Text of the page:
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Publication numberUS8198530 B2
Publication typeGrant
Application numberUS 12/791,188
Publication dateJun 12, 2012
Filing dateJun 1, 2010
Priority dateJun 10, 2009
Also published asCA2766686A1, CN102428575A, EP2261996A1, EP2261996B1, EP2261996B8, EP2360742A2, EP2441092A2, US20100313934, US20110168244, WO2010142626A2, WO2010142626A3
Publication number12791188, 791188, US 8198530 B2, US 8198530B2, US-B2-8198530, US8198530 B2, US8198530B2
InventorsMikko VÄÄNÄNEN
Original AssigneeVaeaenaenen Mikko
Export CitationBiBTeX, EndNote, RefMan
External Links: USPTO, USPTO Assignment, Espacenet
Method and means for a high power solar cell
US 8198530 B2
Abstract
In methods and apparatus for improving the power generated, and thus efficiency of solar cells, a double or triple junction tandem solar cell that has one or two photon filters of the invention in between the solar cell layers, respectively. The photon filter is arranged to reflect photons with wavelength shorter than λx and arranged to be transparent to photons of wavelength longer than λx by focussing the lower energy photons out of small area apertures on the other side of the photon filter and arranging the other side of the photon filter to reflect at least some of the photons of wavelength longer than λx. By using the photon filters of the invention in between the solar cell layers, photons can be trapped between filters to solar cell layers at an energy at which the quantum efficiency of the solar cell layer is the best.
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Claims(14)
1. A tandem solar cell, comprising:
at least two layers of solar cells, a first layer and a second layer stacked upon one another in a light incident direction,
a photon filter arranged in between the first solar cell layer and the second solar cell layer, the photon filter comprising a reflecting cover (110) on a light incident side, means for focusing disposed underneath the reflective cover and a photon reflector (150) on a side opposite the light incident side,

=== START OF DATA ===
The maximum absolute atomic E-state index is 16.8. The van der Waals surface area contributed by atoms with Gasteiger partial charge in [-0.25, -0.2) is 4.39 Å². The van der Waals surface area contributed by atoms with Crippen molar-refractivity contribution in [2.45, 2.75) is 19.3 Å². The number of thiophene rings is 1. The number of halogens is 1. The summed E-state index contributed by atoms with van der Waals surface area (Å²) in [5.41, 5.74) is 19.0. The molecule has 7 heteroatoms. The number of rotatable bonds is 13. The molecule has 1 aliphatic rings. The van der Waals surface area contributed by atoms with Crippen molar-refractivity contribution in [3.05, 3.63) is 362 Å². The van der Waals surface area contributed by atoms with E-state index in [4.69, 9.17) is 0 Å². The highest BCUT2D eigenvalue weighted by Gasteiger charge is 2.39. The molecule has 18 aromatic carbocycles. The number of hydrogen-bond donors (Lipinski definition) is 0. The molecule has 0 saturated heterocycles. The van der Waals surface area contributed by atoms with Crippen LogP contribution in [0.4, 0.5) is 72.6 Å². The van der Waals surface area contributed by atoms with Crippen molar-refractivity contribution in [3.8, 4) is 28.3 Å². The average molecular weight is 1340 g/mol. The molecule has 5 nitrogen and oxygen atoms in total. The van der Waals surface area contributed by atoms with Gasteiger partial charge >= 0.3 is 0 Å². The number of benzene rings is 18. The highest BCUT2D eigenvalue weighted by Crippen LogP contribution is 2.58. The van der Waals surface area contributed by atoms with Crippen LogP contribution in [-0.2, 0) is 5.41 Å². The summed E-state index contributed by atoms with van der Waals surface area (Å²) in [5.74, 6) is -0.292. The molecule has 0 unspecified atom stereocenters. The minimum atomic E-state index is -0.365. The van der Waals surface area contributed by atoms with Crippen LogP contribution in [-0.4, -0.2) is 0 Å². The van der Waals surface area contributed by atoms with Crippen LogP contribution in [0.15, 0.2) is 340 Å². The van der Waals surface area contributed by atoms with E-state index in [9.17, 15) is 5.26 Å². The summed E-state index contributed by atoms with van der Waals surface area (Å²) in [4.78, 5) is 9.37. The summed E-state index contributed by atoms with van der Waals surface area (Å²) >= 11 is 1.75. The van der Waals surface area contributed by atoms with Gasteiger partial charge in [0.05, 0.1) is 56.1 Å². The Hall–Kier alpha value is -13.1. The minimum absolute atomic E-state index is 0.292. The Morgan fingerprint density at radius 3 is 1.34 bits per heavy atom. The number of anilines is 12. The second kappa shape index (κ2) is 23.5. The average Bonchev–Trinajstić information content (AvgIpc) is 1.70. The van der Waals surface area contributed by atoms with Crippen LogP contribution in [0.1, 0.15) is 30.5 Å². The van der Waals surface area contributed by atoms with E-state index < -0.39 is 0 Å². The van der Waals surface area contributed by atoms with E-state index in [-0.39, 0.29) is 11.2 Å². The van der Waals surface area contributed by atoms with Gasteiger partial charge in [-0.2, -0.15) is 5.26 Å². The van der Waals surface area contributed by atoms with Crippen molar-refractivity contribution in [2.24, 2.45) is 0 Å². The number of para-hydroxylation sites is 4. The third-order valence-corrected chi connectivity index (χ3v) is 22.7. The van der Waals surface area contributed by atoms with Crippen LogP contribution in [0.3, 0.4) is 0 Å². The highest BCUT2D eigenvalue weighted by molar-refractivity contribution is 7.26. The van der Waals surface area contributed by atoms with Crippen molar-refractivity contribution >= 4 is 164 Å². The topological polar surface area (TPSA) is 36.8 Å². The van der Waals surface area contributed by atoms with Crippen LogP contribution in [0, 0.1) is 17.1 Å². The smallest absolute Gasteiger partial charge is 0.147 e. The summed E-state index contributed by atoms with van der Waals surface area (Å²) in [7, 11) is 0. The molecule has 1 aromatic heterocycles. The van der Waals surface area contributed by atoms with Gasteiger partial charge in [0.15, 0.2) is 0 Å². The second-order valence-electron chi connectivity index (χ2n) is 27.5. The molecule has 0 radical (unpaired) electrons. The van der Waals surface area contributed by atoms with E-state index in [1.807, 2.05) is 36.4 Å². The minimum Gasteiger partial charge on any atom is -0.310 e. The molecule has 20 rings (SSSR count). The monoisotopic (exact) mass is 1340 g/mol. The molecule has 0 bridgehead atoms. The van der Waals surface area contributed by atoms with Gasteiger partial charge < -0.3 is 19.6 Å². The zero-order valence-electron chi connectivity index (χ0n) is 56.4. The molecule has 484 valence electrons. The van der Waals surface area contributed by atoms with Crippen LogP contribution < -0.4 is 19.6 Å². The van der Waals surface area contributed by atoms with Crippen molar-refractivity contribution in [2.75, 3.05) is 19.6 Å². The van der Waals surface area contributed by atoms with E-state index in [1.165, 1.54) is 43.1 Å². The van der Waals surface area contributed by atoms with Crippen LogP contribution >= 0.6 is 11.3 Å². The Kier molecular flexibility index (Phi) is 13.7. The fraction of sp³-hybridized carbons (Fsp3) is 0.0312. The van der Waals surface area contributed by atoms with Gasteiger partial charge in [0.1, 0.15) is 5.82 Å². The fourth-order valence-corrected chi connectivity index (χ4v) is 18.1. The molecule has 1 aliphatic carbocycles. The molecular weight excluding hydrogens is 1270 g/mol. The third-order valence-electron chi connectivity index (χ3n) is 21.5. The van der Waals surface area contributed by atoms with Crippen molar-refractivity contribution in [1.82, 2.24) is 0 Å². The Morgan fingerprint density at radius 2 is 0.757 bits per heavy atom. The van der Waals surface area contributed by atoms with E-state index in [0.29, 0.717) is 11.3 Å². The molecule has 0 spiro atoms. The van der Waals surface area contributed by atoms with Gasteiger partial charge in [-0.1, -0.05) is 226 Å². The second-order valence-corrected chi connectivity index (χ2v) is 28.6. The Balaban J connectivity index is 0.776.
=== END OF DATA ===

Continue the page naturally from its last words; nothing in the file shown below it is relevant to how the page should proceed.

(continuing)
the first solar cell layer arranged with the photon filter on a side opposite to the light incident side,
the photon filter arranged to reflect photons of certain energies (λ2) back into the first solar cell layer,
the photon filter arranged to be transparent to photons of other energies (λ1) not arranged to be reflected, and these photons arranged to enter the second solar cell layer,
wherein the photon filter focuses said photons of other energies (λ1), and the said photons enter through small apertures embedded in the photon reflector (150) from the photon filter side opposite to the light incident side, said side opposite to the light incident side being a photon reflector (150).
2. The tandem solar cell as claimed in claim 1, wherein said certain energies (λ2) are energies where the first solar cell layer has higher quantum efficiency (QE) than the second solar cell layer, and/or the said other energies (λ1) are energies where the second solar cell layer has higher quantum efficiency (QE) than the first solar cell layer.
3. The tandem solar cell as claimed in claim 1, wherein the photon filter is at least one of a dielectric stack or a Rugate filter.
4. The tandem solar cell as claimed in claim 1, wherein the photon filter is a first photon filter, and the second solar cell layer is arranged with a second photon filter on the side opposite to the incident side of light.
5. The tandem solar cell as claimed in claim 4, wherein
the second photon filter is arranged to be transparent to photons that are not at energies where the second solar cell layer has a high quantum efficiency (QE),
said transparent photons are arranged to enter a third solar cell layer.
6. The tandem solar cell as claimed in claim 1, wherein the reflecting cover is a Rugate filter or an optical band pass filter.
7. The tandem solar cell as claimed in claim 1, wherein underneath the reflecting cover is at least one means for focusing photons that are not reflected through the reflecting cover.
8. The tandem solar cell as claimed in claim 7, wherein the at least one means for focusing focus a photon population into a narrowing horn.
9. The tandem solar cell as claimed in claim 8, wherein the narrowing horn is covered with reflecting material so that the photons that pass through are directed out of at least one of said small apertures.
10. The tandem solar cell as claimed in claim 7, wherein the means for focusing focus the photons to a small spot when the photons exit the filter.